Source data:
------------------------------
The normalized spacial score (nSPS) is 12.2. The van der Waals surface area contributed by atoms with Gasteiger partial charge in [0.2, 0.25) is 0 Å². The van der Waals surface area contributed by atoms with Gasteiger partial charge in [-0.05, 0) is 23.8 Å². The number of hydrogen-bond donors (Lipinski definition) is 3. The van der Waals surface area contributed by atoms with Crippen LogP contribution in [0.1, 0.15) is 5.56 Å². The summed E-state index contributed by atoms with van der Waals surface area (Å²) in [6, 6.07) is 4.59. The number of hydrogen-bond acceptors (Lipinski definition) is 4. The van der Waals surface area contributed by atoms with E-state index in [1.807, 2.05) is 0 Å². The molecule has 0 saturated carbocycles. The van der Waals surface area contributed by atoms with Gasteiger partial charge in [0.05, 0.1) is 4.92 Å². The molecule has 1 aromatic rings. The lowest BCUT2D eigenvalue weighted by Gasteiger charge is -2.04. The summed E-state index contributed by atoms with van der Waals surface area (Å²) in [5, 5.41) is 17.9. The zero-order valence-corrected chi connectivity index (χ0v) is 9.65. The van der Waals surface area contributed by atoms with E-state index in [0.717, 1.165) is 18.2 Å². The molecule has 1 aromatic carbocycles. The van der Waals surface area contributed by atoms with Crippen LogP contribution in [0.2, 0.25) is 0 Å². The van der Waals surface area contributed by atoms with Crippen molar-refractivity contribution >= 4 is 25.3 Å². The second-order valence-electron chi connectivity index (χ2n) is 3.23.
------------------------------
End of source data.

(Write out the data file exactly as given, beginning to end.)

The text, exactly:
The normalized spacial score (nSPS) is 12.2. The van der Waals surface area contributed by atoms with Gasteiger partial charge in [0.2, 0.25) is 0 Å². The van der Waals surface area contributed by atoms with Gasteiger partial charge in [-0.05, 0) is 23.8 Å². The number of hydrogen-bond donors (Lipinski definition) is 3. The van der Waals surface area contributed by atoms with Crippen LogP contribution in [0.1, 0.15) is 5.56 Å². The summed E-state index contributed by atoms with van der Waals surface area (Å²) in [6, 6.07) is 4.59. The number of hydrogen-bond acceptors (Lipinski definition) is 4. The van der Waals surface area contributed by atoms with E-state index in [1.807, 2.05) is 0 Å². The molecule has 0 saturated carbocycles. The van der Waals surface area contributed by atoms with Gasteiger partial charge in [0.05, 0.1) is 4.92 Å². The molecule has 1 aromatic rings. The lowest BCUT2D eigenvalue weighted by Gasteiger charge is -2.04. The summed E-state index contributed by atoms with van der Waals surface area (Å²) in [5, 5.41) is 17.9. The zero-order valence-corrected chi connectivity index (χ0v) is 9.65. The van der Waals surface area contributed by atoms with E-state index in [0.717, 1.165) is 18.2 Å². The molecule has 1 aromatic carbocycles. The van der Waals surface area contributed by atoms with Crippen LogP contribution in [0.2, 0.25) is 0 Å². The van der Waals surface area contributed by atoms with Crippen molar-refractivity contribution >= 4 is 25.3 Å². The second-order valence-electron chi connectivity index (χ2n) is 3.23.